On Friday (13), public health officials reported more than 181,000 new cases across the country, more than ever before.
For weeks, as coronavirus cases spiked across the United States, deaths rose far more slowly, staying significantly lower than in the early, deadliest weeks of the nation’s outbreak in the spring. New treatments, many hoped, might slow a new wave of funerals.
But now, signs are shifting: More than 1,000 Americans are dying of the coronavirus every day on average, a 50 percent increase in the last month. Iowa, Minnesota, New Mexico, Tennessee and Wisconsin have recorded more deaths over the last seven days than in any other week of the pandemic. Twice this past week, there have been more than 1,400 deaths reported in a single day.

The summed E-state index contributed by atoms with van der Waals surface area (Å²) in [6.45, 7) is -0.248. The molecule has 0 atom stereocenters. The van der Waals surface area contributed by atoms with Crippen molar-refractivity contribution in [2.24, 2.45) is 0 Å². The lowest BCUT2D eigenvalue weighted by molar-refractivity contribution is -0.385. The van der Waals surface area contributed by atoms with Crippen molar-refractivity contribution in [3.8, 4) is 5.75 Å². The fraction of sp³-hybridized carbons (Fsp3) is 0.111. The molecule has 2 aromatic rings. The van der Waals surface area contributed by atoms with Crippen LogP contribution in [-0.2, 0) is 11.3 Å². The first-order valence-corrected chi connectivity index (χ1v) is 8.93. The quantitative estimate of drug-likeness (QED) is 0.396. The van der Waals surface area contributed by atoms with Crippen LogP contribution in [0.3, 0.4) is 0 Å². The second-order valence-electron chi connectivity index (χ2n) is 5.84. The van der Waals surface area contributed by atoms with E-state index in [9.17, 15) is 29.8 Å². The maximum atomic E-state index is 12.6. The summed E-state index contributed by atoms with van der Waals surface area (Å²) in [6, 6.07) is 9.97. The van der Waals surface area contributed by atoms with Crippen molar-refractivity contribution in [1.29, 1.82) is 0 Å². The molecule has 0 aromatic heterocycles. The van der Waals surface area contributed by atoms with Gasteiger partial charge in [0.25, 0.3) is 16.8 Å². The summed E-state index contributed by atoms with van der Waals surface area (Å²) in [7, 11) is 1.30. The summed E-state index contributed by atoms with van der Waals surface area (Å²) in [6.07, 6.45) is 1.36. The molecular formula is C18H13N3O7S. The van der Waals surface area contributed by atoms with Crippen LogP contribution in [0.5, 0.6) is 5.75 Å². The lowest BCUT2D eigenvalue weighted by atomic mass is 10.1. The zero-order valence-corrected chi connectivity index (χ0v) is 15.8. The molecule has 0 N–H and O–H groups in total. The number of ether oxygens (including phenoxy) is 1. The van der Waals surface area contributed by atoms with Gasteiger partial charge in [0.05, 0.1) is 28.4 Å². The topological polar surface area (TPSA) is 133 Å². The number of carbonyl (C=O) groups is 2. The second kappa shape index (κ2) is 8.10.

More than 244,000 people have died from the coronavirus in the United States, more than any other country, and experts say the pace of new deaths is likely to accelerate in the coming weeks.
Deaths lag several weeks behind infections, so the toll being recorded now reflects transmission that happened several weeks ago, before the country began logging more than 140,000 new cases per day and hospitalizations reached their highest levels of the pandemic.
The country remains far below the death toll of the spring, when as many as 2,200 people were perishing each day, but some estimates suggest that the United States may soon be on track to reach or even exceed those levels.